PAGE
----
Dharana and Dhyana: Focused meditation practices designed to encourage concentration on the present moment.
For this systematic review of yoga as a pediatric therapeutic intervention, we searched PubMed for relevant English language articles published from January 1994 through December 2013. We identified 15 controlled studies and four systematic reviews, eliminating from consideration all uncontrolled trials and those in which yoga was not the sole treatment intervention. The previously published systematic reviews (8)(9)(10)(11) can be summarized as follows: yoga appears to be a promising complementary therapy for children and adolescents, especially for those with pain and emotional, mental, and behavioral conditions, with very few reported adverse effects. However, a lack of methodologic and statistical rigor, including results based on small sample sizes, absence of systematic randomization, and a high degree of variability between intervention methods, limits the ability to recommend yoga as a primary intervention for any particular population.
For this review, 15 studies met criteria for inclusion, all evaluating yoga as an intervention compared with a control group (Table). We included all English language studies published since 1994 that examined patients younger than age 20 years, used yoga as the primary intervention, and compared outcomes with a control group. For clinical relevance, we grouped publications based on category of patient condition, with the majority primarily addressing emotional, mental, and behavioral concerns. One study evaluated adolescents with irritable bowel syndrome (IBS) and included measures of anxiety. Four trials investigated various metabolic parameters in adolescents. We summarize the included studies to help pediatric health practitioners counsel patients about the value of therapeutic yoga for specific conditions.
Summary of Controlled Trials of Pediatric Yoga
Emotional, Mental, and Behavioral Health Conditions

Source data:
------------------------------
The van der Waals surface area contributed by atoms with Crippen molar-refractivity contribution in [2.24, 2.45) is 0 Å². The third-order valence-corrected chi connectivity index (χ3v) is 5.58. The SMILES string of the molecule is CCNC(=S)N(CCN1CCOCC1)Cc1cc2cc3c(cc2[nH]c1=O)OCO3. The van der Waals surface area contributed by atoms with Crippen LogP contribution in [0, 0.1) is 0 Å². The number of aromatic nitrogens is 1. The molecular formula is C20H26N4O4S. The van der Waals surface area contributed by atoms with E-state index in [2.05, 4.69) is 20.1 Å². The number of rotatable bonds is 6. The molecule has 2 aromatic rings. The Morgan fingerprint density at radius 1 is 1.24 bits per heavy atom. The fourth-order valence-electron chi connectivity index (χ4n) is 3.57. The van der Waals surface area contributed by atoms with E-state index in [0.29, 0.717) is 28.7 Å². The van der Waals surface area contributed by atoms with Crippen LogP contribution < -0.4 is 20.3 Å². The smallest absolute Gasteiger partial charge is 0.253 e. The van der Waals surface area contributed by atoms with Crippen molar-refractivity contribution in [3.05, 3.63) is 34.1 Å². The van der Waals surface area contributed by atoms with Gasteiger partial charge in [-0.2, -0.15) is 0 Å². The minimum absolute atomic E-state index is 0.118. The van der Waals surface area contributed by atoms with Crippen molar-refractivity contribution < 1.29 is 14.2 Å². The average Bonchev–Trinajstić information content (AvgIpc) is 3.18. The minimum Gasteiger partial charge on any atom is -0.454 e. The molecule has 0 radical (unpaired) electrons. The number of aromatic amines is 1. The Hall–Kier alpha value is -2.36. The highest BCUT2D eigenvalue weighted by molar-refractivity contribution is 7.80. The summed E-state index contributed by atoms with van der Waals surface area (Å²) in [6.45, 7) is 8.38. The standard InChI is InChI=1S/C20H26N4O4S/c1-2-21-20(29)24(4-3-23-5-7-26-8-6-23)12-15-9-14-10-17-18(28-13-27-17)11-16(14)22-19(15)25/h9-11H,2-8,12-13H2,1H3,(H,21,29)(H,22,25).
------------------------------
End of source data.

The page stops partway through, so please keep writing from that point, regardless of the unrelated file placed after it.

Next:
One study of 14 Australian boys with attention-deficit/hyperactivity disorder (ADHD) tracked measures of attention before and after the boys participated in a controlled yoga intervention. (12) The boys, ages 8 to 13 years, were diagnosed by specialists and 12 of 14 were receiving stimulant medication. The study used a randomized crossover design in which boys who were initially assigned to the control group had the opportunity to cross over into the yoga group after completion of the first intervention program. Six boys were randomized to begin in the intervention group, with five crossing over after the first sessions; eight boys served as controls. The intervention consisted of 20 weekly 1-hour group yoga sessions with encouraged daily home practice. The control group met for 1 hour monthly, participating in “cooperative games and activities that involved the skills of talking and listening, turn-taking, sharing equipment, and talk time.” Outcome measures included Conners’ Parent and Teacher Rating Scales and the Test of Variables of Attention. Significant improvement on eight measures on the Conners’ Parent Ratings Scales (Oppositional, Global Index Emotional Lability, Global Index Total, Global Index Restless/Impulsive, ADHD Index, Perfectionism, Diagnostic and Statistical Manual of Mental Disorders [DSM]–IV Hyperactive/Impulsive, DSM-IV Total) was noted in the intervention group, while six scales (Hyperactivity, Anxious/Shy, Social Problems, Perfectionism, DSM–IV Hyperactive/Impulsive, DSM-IV Total) significantly improved in the control group. No significant improvement was noted in either group for any of the Conners’ Teacher Ratings Scales.